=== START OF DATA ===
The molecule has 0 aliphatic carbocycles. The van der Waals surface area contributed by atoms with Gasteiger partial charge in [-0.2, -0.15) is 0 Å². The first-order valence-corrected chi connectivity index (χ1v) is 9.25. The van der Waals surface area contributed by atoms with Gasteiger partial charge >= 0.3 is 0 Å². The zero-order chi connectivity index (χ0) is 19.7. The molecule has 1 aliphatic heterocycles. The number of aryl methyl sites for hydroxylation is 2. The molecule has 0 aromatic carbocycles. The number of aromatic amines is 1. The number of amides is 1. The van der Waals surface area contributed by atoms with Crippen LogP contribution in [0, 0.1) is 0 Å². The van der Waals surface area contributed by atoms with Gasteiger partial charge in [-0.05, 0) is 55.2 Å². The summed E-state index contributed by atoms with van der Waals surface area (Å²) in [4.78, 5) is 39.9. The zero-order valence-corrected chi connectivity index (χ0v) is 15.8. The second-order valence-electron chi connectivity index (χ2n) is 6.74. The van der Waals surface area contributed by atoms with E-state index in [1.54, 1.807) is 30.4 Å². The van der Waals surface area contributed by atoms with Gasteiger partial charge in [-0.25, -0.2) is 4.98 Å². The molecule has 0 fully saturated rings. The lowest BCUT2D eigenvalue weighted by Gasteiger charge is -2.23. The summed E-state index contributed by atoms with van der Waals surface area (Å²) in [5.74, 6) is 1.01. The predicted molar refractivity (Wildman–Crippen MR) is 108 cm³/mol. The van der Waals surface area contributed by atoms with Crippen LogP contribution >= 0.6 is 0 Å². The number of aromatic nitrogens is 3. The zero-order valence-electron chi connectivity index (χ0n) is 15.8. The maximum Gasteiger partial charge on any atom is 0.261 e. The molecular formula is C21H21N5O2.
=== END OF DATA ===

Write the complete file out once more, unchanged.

The molecule has 0 aliphatic carbocycles. The van der Waals surface area contributed by atoms with Gasteiger partial charge in [-0.2, -0.15) is 0 Å². The first-order valence-corrected chi connectivity index (χ1v) is 9.25. The van der Waals surface area contributed by atoms with Gasteiger partial charge >= 0.3 is 0 Å². The zero-order chi connectivity index (χ0) is 19.7. The molecule has 1 aliphatic heterocycles. The number of aryl methyl sites for hydroxylation is 2. The molecule has 0 aromatic carbocycles. The number of aromatic amines is 1. The number of amides is 1. The van der Waals surface area contributed by atoms with Crippen LogP contribution in [0, 0.1) is 0 Å². The van der Waals surface area contributed by atoms with Gasteiger partial charge in [-0.05, 0) is 55.2 Å². The summed E-state index contributed by atoms with van der Waals surface area (Å²) in [4.78, 5) is 39.9. The zero-order valence-corrected chi connectivity index (χ0v) is 15.8. The second-order valence-electron chi connectivity index (χ2n) is 6.74. The van der Waals surface area contributed by atoms with E-state index in [1.54, 1.807) is 30.4 Å². The van der Waals surface area contributed by atoms with Gasteiger partial charge in [-0.25, -0.2) is 4.98 Å². The molecule has 0 fully saturated rings. The lowest BCUT2D eigenvalue weighted by Gasteiger charge is -2.23. The summed E-state index contributed by atoms with van der Waals surface area (Å²) in [5.74, 6) is 1.01. The predicted molar refractivity (Wildman–Crippen MR) is 108 cm³/mol. The van der Waals surface area contributed by atoms with Crippen LogP contribution >= 0.6 is 0 Å². The number of aromatic nitrogens is 3. The zero-order valence-electron chi connectivity index (χ0n) is 15.8. The maximum Gasteiger partial charge on any atom is 0.261 e. The molecular formula is C21H21N5O2.